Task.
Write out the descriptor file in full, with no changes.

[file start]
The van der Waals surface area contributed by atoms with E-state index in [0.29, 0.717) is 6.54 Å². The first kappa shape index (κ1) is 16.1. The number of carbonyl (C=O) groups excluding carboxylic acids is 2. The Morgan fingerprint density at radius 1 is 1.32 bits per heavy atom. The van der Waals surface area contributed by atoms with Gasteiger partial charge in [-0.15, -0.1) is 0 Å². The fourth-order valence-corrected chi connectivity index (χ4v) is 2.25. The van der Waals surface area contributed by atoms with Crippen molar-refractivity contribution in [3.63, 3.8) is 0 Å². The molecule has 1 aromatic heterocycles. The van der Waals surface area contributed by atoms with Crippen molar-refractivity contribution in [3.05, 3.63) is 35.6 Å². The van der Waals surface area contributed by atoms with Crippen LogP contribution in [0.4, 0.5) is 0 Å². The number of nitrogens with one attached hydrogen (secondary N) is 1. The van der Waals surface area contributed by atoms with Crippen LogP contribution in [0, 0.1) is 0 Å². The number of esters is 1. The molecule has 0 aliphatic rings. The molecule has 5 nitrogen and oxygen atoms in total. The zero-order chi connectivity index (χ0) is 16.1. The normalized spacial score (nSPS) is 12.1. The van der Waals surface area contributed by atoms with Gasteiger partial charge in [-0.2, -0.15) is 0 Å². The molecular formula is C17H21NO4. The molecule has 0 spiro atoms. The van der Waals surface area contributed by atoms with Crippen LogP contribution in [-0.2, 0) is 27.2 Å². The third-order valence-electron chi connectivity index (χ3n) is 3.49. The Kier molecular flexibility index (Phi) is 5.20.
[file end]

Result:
The van der Waals surface area contributed by atoms with E-state index in [0.29, 0.717) is 6.54 Å². The first kappa shape index (κ1) is 16.1. The number of carbonyl (C=O) groups excluding carboxylic acids is 2. The Morgan fingerprint density at radius 1 is 1.32 bits per heavy atom. The van der Waals surface area contributed by atoms with Gasteiger partial charge in [-0.15, -0.1) is 0 Å². The fourth-order valence-corrected chi connectivity index (χ4v) is 2.25. The van der Waals surface area contributed by atoms with Crippen molar-refractivity contribution in [3.63, 3.8) is 0 Å². The molecule has 1 aromatic heterocycles. The van der Waals surface area contributed by atoms with Crippen molar-refractivity contribution in [3.05, 3.63) is 35.6 Å². The van der Waals surface area contributed by atoms with Crippen LogP contribution in [0.4, 0.5) is 0 Å². The number of nitrogens with one attached hydrogen (secondary N) is 1. The van der Waals surface area contributed by atoms with Crippen LogP contribution in [0, 0.1) is 0 Å². The number of esters is 1. The molecule has 0 aliphatic rings. The molecule has 5 nitrogen and oxygen atoms in total. The zero-order chi connectivity index (χ0) is 16.1. The normalized spacial score (nSPS) is 12.1. The van der Waals surface area contributed by atoms with Gasteiger partial charge in [-0.2, -0.15) is 0 Å². The molecular formula is C17H21NO4. The molecule has 0 spiro atoms. The van der Waals surface area contributed by atoms with Crippen LogP contribution in [-0.2, 0) is 27.2 Å². The third-order valence-electron chi connectivity index (χ3n) is 3.49. The Kier molecular flexibility index (Phi) is 5.20.